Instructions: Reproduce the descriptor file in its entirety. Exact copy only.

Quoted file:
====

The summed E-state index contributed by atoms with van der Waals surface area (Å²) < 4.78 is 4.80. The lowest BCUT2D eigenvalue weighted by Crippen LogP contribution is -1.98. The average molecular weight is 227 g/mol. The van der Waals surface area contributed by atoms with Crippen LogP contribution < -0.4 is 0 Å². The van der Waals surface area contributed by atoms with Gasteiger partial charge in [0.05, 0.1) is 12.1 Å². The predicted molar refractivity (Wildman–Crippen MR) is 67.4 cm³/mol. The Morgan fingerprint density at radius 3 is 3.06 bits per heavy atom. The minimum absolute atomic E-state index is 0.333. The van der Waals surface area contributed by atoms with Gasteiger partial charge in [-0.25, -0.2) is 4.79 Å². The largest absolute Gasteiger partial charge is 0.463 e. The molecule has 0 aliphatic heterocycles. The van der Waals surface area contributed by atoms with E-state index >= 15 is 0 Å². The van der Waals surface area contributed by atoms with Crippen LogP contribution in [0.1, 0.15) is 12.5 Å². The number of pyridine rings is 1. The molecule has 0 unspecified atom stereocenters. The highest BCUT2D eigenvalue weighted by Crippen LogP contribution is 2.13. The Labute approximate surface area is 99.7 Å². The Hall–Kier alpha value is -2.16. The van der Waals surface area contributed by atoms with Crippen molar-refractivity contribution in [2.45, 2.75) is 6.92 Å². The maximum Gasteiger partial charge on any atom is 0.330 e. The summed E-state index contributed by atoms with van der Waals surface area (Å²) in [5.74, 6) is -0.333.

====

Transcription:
The summed E-state index contributed by atoms with van der Waals surface area (Å²) < 4.78 is 4.80. The lowest BCUT2D eigenvalue weighted by Crippen LogP contribution is -1.98. The average molecular weight is 227 g/mol. The van der Waals surface area contributed by atoms with Crippen LogP contribution < -0.4 is 0 Å². The van der Waals surface area contributed by atoms with Gasteiger partial charge in [0.05, 0.1) is 12.1 Å². The predicted molar refractivity (Wildman–Crippen MR) is 67.4 cm³/mol. The Morgan fingerprint density at radius 3 is 3.06 bits per heavy atom. The minimum absolute atomic E-state index is 0.333. The van der Waals surface area contributed by atoms with Gasteiger partial charge in [-0.25, -0.2) is 4.79 Å². The largest absolute Gasteiger partial charge is 0.463 e. The molecule has 0 aliphatic heterocycles. The van der Waals surface area contributed by atoms with E-state index >= 15 is 0 Å². The van der Waals surface area contributed by atoms with Crippen LogP contribution in [0.1, 0.15) is 12.5 Å². The number of pyridine rings is 1. The molecule has 0 unspecified atom stereocenters. The highest BCUT2D eigenvalue weighted by Crippen LogP contribution is 2.13. The Labute approximate surface area is 99.7 Å². The Hall–Kier alpha value is -2.16. The van der Waals surface area contributed by atoms with Crippen molar-refractivity contribution in [2.45, 2.75) is 6.92 Å². The maximum Gasteiger partial charge on any atom is 0.330 e. The summed E-state index contributed by atoms with van der Waals surface area (Å²) in [5.74, 6) is -0.333.